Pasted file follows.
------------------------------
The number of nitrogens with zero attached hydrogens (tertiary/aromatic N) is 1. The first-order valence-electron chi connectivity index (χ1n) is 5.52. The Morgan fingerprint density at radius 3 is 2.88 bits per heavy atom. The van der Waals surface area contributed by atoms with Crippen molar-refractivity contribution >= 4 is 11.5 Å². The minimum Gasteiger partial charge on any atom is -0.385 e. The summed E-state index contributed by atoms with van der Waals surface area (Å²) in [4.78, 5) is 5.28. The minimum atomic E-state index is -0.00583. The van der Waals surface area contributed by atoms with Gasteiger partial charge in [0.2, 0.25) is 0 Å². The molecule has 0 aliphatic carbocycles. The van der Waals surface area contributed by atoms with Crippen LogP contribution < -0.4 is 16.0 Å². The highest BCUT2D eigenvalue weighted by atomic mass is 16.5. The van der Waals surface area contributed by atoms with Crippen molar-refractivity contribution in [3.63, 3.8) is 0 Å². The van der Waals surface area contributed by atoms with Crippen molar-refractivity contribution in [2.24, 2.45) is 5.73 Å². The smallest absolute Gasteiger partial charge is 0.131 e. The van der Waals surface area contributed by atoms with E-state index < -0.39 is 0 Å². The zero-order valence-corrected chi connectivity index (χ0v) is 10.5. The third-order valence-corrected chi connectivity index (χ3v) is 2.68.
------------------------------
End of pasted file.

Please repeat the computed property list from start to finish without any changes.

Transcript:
The number of nitrogens with zero attached hydrogens (tertiary/aromatic N) is 1. The first-order valence-electron chi connectivity index (χ1n) is 5.52. The Morgan fingerprint density at radius 3 is 2.88 bits per heavy atom. The van der Waals surface area contributed by atoms with Crippen molar-refractivity contribution >= 4 is 11.5 Å². The minimum Gasteiger partial charge on any atom is -0.385 e. The summed E-state index contributed by atoms with van der Waals surface area (Å²) in [4.78, 5) is 5.28. The minimum atomic E-state index is -0.00583. The van der Waals surface area contributed by atoms with Gasteiger partial charge in [0.2, 0.25) is 0 Å². The molecule has 0 aliphatic carbocycles. The van der Waals surface area contributed by atoms with Crippen LogP contribution < -0.4 is 16.0 Å². The highest BCUT2D eigenvalue weighted by atomic mass is 16.5. The van der Waals surface area contributed by atoms with Crippen molar-refractivity contribution in [3.63, 3.8) is 0 Å². The van der Waals surface area contributed by atoms with Crippen molar-refractivity contribution in [2.24, 2.45) is 5.73 Å². The smallest absolute Gasteiger partial charge is 0.131 e. The van der Waals surface area contributed by atoms with E-state index < -0.39 is 0 Å². The zero-order valence-corrected chi connectivity index (χ0v) is 10.5. The third-order valence-corrected chi connectivity index (χ3v) is 2.68.